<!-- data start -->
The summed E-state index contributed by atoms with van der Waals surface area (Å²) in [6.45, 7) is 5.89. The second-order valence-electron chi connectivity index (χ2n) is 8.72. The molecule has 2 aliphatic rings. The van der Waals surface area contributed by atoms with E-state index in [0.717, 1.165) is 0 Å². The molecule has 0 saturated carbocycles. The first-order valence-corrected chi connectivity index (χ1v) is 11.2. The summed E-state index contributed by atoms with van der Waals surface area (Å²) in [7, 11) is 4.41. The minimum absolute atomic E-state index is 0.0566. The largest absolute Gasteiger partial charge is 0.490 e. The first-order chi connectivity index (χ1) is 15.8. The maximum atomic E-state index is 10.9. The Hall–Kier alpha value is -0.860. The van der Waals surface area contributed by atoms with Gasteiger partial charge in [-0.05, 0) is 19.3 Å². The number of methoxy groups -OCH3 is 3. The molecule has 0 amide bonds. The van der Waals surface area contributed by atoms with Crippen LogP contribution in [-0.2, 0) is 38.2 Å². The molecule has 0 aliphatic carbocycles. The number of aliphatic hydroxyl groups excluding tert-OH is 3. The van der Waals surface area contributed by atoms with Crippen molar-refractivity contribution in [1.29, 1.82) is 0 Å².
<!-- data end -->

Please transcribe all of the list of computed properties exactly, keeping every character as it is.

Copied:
The summed E-state index contributed by atoms with van der Waals surface area (Å²) in [6.45, 7) is 5.89. The second-order valence-electron chi connectivity index (χ2n) is 8.72. The molecule has 2 aliphatic rings. The van der Waals surface area contributed by atoms with E-state index in [0.717, 1.165) is 0 Å². The molecule has 0 saturated carbocycles. The first-order valence-corrected chi connectivity index (χ1v) is 11.2. The summed E-state index contributed by atoms with van der Waals surface area (Å²) in [7, 11) is 4.41. The minimum absolute atomic E-state index is 0.0566. The largest absolute Gasteiger partial charge is 0.490 e. The first-order chi connectivity index (χ1) is 15.8. The maximum atomic E-state index is 10.9. The Hall–Kier alpha value is -0.860. The van der Waals surface area contributed by atoms with Gasteiger partial charge in [-0.05, 0) is 19.3 Å². The number of methoxy groups -OCH3 is 3. The molecule has 0 amide bonds. The van der Waals surface area contributed by atoms with Crippen LogP contribution in [-0.2, 0) is 38.2 Å². The molecule has 0 aliphatic carbocycles. The number of aliphatic hydroxyl groups excluding tert-OH is 3. The van der Waals surface area contributed by atoms with Crippen molar-refractivity contribution in [1.29, 1.82) is 0 Å².